IAAF
The suspension of all Russian athletes was first imposed in last year November and it was further extended in March. Pictured: A man casts his shadow following a press conference by Sebastian Coe, IAAF's President, as part of the 203nd International Association of Athletics Federations (IAAF) council meeting in Monaco, March 11, 2016.Reuters

Russia's participation is now dependent on the decision of the Olympic chiefs, who can only give a special dispensation to the nation so they can be a part of the upcoming Rio Olympics 2016. The International Association of Athletics Federation (IAAF) decided to maintain its ban on all Russian athletes on Friday. 

The chiefs are supposed to meet next week, the future of Russian athletes in the Rio Olympics will be decided then. 

The IAAF council gathered in Vienna for a meeting in which they had to take a call on whether to lift the ban on Russian athletes. As doping issues persist in the country, IAAF has decided to maintain the ban.

The suspension was first imposed in November 2015 and later extended in March 2016, coming after the World Anti-Doping Agency (WADA) revealed widespread state-sponsored doping in Russia.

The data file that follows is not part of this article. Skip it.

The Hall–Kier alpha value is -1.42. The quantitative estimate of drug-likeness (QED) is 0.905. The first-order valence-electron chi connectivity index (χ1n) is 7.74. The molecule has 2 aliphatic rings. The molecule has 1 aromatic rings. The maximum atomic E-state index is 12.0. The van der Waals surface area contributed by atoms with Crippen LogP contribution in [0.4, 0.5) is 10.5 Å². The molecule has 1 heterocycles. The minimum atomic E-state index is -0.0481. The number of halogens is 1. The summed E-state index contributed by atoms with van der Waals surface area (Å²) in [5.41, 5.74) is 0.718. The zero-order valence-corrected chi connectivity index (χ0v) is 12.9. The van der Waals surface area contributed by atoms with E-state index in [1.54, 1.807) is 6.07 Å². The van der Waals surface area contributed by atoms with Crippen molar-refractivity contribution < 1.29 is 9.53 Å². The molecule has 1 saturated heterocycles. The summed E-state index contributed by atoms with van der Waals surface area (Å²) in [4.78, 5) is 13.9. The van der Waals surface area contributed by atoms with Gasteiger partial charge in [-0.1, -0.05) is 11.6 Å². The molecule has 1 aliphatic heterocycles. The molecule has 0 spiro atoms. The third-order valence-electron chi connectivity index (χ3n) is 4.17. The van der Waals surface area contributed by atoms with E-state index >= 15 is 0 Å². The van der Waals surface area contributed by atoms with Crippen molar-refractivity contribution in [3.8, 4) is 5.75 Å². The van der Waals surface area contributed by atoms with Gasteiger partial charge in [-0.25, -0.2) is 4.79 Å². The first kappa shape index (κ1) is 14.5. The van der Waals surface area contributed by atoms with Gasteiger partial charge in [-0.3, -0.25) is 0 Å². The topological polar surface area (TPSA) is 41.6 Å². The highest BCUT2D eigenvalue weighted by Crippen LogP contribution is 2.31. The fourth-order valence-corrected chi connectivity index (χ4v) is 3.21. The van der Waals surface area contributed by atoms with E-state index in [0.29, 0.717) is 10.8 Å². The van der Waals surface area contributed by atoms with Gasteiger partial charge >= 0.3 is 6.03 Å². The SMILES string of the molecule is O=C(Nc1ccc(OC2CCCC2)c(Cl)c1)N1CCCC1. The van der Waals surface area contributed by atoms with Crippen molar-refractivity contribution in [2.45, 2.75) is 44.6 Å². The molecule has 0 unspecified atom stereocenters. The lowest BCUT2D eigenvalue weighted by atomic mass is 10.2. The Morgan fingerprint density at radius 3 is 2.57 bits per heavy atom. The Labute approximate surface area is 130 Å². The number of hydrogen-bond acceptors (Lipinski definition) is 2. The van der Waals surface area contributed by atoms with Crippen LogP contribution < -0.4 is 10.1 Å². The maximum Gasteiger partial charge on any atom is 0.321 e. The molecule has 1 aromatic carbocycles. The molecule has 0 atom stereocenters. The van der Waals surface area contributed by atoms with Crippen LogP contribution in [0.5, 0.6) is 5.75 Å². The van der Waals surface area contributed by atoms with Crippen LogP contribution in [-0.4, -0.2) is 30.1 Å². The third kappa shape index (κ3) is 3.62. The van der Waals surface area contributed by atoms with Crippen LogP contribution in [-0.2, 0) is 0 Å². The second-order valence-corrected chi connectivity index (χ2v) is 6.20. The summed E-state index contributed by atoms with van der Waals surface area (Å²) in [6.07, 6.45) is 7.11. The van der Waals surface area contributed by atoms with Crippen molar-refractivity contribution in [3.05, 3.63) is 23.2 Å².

Last Wednesday, WADA published yet another report where 52 new failed tests surfaced. 

International Olympic Committee (IOC) President Thomas Bach said it cannot confirm anything as of now but the world will get to know about the future of the Russian athletes on June 21. 

"I cannot speculate. This meeting on the 21st will be to protect the clean athletes and ensure a level playing field for all the athletes participating in Rio," Thomas Bach was quoted as saying by Reuters.

Meanwhile, Russia sports minister Vitaly Mutko, who was unhappy with IAAF's decision, said they would definitely react to this call. He also said the athletes who have dedicated their life to training and sports should not be punished for somebody else's offence.  

"Clean athletes who have dedicated years of their lives to training and who never sought to gain unfair advantage through doping should not be punished for the past actions of other individuals," Mutko said. 

"Additionally, Russia's athletes must not be singled out as the only ones to be punished for a problem that is widely acknowledged to go far beyond our country's borders."

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